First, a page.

Home By Doug Rainey Journey takes the business cliche trophy

Journey takes the business cliche trophy

Journey takes the business cliche trophy

Good afternoon,

When it comes to corporate cliches, the winner is (drum roll please ) “journey.”

That’s the claim from a recent Bloomberg story and there’s little reason to disagree.


The term first gained popularity as “customer journey” – the process of getting repeat business.

Journey turns out to be a useful term for CEOs who are under pressure to deliver quarterly earnings gains.

The word conjures up an image of an individual or group setting out for a spot somewhere over the horizon.

As Bloomberg noted, the term is useful for companies in the process of making big changes, one example being drug store giant CVS, which will close 900 stores as it opens more “doc in a box” heatlh center locations.

That brings us to a couple of other cliches – sustainable and pivot.

Pivot was overused during the Covid-19 pandemic and appears to be losing popularity. Sustainable was once used to describe a move away from coal and oil. It can now used to explain an earnings decline, due to a decision to focus on a more promising but less profitable product or service.

Locally, the most popular term is “shareholder value.” Companies like DuPont and Chemours use it when selling off or acquiring businesses.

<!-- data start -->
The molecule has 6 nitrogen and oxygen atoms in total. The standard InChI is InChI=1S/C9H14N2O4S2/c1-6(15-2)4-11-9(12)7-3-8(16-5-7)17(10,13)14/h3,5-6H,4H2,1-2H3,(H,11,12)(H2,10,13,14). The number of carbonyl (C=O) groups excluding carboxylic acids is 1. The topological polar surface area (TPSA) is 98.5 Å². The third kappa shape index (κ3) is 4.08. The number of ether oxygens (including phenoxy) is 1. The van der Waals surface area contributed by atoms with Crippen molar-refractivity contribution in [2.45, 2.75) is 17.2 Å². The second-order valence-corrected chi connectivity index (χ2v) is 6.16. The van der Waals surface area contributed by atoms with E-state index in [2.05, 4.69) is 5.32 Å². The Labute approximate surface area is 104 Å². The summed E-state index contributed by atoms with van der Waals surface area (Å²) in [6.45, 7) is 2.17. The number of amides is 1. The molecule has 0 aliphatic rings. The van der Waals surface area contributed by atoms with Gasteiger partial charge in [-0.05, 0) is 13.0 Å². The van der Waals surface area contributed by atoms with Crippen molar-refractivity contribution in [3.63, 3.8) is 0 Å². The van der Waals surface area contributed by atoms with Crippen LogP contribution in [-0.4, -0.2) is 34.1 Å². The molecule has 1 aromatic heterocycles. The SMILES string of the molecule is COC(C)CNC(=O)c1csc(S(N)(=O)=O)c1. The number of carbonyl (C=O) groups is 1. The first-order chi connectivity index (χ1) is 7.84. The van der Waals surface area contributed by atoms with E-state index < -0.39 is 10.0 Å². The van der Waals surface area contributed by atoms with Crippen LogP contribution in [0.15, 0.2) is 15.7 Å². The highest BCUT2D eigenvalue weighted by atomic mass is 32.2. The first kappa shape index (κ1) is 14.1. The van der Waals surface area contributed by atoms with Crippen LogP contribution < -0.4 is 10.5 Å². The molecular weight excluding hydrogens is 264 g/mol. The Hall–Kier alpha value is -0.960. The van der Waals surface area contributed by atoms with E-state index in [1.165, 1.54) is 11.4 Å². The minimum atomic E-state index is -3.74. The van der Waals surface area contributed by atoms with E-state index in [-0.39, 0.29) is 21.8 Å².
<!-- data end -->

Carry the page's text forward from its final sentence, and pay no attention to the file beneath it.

In the case of DuPont, a succession of CEOs have struggled to explain its strategy to investors as ithe company shrinks.

Current CEO Ed Breen worked to simplify things by engineering the Dow merger that combined the two companies’ seed and crop protection businesses (Corteva). Other slicing and dicing has taken place, with the end result being a larger presence on the electronic materials business with the purchase of Rogers.

Meanwhile, the Indeed job search site has assembled a collection of buzzwords to sprinkle into your next interview.

Here’s hoping you had a day that “moved the needle.” with no “pain points.” This newsletter returns tomorrow to “drill down” on the business scene. – Doug Rainey, chief content officer.